Nov 102014
 
LabVIEW Interface for chipKIT

LabVIEW Interface for chipKIT is now LINX

Do you use LabVIEW? Well even if you don’t, you might decide to try it once you hear what’s in store for those who do. A relatively new LabVIEW interface called LINX actually supports the chipKIT platform, though support really isn’t such a new thing. As you can see in this post from a year ago, LINX actually started out as LIFCK (LabVIEW Interface For chipKIT).

In more recent news, this post provides a brief summary for how LabVIEW’s LINX and chipKIT together provide students and hobbyists a low-cost DAQ (Data Acquisition) or Control System.

For “Getting Started” material and support, please visit: labviewhacker.com/linx.

Tell us about your data acquisition and measurement projects in the comments!

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Nov 072014
 
MPLAB X IDE Debugging Environment

MPLAB X IDE: In a debugging environment, you can put a breakpoint wherever you want to stop the code from running. On the bottom of the window, you can see the variable tab where you are able to create watch variables. If you create a watch variable, you can see the values change between each step.


If you’re like me, mixing up things that sound alike is not difficult to do. For example, I can easily mix up chipKIT and PICkit, especially if I’m tired and I’m not thinking well. MPIDE and MPLAB IDE are a close second; they just sound too much alike. So it’s not difficult to see that if the names mix you up and you don’t really know that much about either of them, you might wonder what distinguishes the two and why you’d want to use one over the other. For a quick summary of the differences between using MPIDE (Multi-Platform IDE) and MPLAB X IDE check out this MPIDE vs MPLAB IDE blogpost by Digilent.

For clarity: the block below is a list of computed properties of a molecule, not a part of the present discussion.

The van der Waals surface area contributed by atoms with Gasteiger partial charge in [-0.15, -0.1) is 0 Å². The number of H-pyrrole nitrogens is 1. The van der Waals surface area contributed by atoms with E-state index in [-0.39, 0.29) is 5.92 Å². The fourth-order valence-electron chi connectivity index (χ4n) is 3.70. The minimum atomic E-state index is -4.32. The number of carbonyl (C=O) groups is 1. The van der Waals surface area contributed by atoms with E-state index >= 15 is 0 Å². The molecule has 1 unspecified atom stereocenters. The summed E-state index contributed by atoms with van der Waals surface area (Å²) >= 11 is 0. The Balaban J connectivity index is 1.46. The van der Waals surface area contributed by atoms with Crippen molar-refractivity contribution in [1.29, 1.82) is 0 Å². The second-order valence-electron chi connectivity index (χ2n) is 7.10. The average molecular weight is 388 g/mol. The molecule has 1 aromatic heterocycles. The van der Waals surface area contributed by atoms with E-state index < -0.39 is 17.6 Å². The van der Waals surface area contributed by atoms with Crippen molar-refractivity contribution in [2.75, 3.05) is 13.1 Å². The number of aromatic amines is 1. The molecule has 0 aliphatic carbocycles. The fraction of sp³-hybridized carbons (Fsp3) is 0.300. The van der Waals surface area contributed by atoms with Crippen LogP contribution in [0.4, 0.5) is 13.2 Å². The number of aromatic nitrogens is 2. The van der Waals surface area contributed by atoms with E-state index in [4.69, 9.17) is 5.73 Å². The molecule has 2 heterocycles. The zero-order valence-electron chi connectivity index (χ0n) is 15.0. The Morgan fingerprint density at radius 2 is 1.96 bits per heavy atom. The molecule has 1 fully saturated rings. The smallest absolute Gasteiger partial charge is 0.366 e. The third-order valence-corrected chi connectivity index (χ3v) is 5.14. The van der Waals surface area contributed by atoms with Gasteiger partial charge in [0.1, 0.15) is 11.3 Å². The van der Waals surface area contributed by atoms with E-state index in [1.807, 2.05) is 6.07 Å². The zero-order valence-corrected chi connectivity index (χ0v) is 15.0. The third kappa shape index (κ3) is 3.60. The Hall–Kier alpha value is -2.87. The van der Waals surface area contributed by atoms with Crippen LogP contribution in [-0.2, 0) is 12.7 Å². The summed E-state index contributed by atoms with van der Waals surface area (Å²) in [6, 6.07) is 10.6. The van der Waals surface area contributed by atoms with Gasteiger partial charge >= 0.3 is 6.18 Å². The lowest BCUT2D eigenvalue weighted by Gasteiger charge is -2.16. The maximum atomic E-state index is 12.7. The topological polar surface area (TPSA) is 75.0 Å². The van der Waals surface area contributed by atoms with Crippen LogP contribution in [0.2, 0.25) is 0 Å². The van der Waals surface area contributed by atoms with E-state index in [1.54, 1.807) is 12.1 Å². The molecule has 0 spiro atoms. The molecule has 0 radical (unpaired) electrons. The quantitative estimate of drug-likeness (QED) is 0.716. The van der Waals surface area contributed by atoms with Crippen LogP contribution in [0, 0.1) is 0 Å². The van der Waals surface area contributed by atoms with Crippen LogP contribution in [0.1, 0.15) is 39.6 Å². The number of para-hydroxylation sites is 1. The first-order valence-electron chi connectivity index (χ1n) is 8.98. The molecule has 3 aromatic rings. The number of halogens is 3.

However, I would like to preface that article with the following points. Since MPIDE was ported from the original Arduino IDE, and since Arduino was meant to be simple and easy to use, there wasn’t a whole lot of functionality built into the IDE from the beginning. It simply works as an editor allowing you to compile your code and program it to your target board (via the bootloader). Debugging was not built into Arduino IDE, but most people use “printf()” statements and the Serial Monitor to help debug their programs/sketches. Microchip’s MPLAB X IDE, however, has always been a debugging environment in addition to being an editor and integrating a compiler.

That being said, good luck not mixing them up now!

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Nov 062014
 
chipKIT WF32 Development Board

chipKIT WF32 Development Board

Exosite has put together an open-source example application and library to help you create your own IoT application using either the chipKIT WF32 standalone or the chipKIT uC32 and chipKIT WiFi Shield together. Their example code and library show you how to access the Exosite cloud.

Check out Exosite’s support post with all the details!

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Nov 032014
 
Hackaday: chipKIT O-Scope Plotter

Live long and prosper – Drawing in the XY mode of an O-Scope